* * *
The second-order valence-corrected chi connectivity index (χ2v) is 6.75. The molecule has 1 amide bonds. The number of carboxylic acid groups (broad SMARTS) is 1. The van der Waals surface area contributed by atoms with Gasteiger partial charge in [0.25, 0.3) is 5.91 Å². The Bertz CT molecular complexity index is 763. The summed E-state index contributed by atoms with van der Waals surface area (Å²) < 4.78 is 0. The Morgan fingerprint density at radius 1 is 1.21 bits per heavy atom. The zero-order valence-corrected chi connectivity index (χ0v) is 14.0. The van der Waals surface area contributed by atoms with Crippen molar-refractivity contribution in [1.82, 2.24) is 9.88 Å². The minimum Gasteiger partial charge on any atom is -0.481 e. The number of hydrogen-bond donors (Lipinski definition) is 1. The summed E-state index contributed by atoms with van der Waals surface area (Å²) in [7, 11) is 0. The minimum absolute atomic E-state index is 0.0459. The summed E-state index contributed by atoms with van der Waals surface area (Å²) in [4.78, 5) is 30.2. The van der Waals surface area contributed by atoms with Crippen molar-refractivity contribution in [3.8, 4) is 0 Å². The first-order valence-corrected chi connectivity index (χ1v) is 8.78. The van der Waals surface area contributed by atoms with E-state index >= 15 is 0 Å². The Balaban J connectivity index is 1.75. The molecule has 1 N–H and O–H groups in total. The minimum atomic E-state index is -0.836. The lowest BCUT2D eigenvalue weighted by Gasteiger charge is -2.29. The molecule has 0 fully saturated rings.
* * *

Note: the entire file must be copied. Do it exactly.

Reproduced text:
The second-order valence-corrected chi connectivity index (χ2v) is 6.75. The molecule has 1 amide bonds. The number of carboxylic acid groups (broad SMARTS) is 1. The van der Waals surface area contributed by atoms with Gasteiger partial charge in [0.25, 0.3) is 5.91 Å². The Bertz CT molecular complexity index is 763. The summed E-state index contributed by atoms with van der Waals surface area (Å²) < 4.78 is 0. The Morgan fingerprint density at radius 1 is 1.21 bits per heavy atom. The zero-order valence-corrected chi connectivity index (χ0v) is 14.0. The van der Waals surface area contributed by atoms with Crippen molar-refractivity contribution in [1.82, 2.24) is 9.88 Å². The minimum Gasteiger partial charge on any atom is -0.481 e. The number of hydrogen-bond donors (Lipinski definition) is 1. The summed E-state index contributed by atoms with van der Waals surface area (Å²) in [7, 11) is 0. The minimum absolute atomic E-state index is 0.0459. The summed E-state index contributed by atoms with van der Waals surface area (Å²) in [4.78, 5) is 30.2. The van der Waals surface area contributed by atoms with Crippen molar-refractivity contribution in [3.8, 4) is 0 Å². The first-order valence-corrected chi connectivity index (χ1v) is 8.78. The van der Waals surface area contributed by atoms with E-state index >= 15 is 0 Å². The Balaban J connectivity index is 1.75. The molecule has 1 N–H and O–H groups in total. The minimum atomic E-state index is -0.836. The lowest BCUT2D eigenvalue weighted by Gasteiger charge is -2.29. The molecule has 0 fully saturated rings.